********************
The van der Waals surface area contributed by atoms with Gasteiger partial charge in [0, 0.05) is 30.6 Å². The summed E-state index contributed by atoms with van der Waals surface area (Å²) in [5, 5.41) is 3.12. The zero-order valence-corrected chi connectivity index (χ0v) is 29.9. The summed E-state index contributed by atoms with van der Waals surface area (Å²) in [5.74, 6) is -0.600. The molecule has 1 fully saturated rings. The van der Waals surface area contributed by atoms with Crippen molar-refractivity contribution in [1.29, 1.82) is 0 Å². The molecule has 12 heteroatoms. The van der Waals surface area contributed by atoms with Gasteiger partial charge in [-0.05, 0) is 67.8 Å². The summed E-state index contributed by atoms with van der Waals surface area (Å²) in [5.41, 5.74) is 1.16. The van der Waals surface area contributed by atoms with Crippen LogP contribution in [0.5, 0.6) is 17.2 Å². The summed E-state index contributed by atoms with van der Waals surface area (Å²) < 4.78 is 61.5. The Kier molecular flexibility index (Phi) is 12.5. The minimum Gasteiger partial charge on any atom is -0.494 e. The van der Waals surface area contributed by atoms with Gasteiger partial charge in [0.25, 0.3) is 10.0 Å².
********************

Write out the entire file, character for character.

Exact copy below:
The van der Waals surface area contributed by atoms with Gasteiger partial charge in [0, 0.05) is 30.6 Å². The summed E-state index contributed by atoms with van der Waals surface area (Å²) in [5, 5.41) is 3.12. The zero-order valence-corrected chi connectivity index (χ0v) is 29.9. The summed E-state index contributed by atoms with van der Waals surface area (Å²) in [5.74, 6) is -0.600. The molecule has 1 fully saturated rings. The van der Waals surface area contributed by atoms with Crippen molar-refractivity contribution in [1.29, 1.82) is 0 Å². The molecule has 12 heteroatoms. The van der Waals surface area contributed by atoms with Gasteiger partial charge in [-0.05, 0) is 67.8 Å². The summed E-state index contributed by atoms with van der Waals surface area (Å²) in [5.41, 5.74) is 1.16. The van der Waals surface area contributed by atoms with Crippen LogP contribution in [0.5, 0.6) is 17.2 Å². The summed E-state index contributed by atoms with van der Waals surface area (Å²) < 4.78 is 61.5. The Kier molecular flexibility index (Phi) is 12.5. The minimum Gasteiger partial charge on any atom is -0.494 e. The van der Waals surface area contributed by atoms with Gasteiger partial charge in [0.25, 0.3) is 10.0 Å².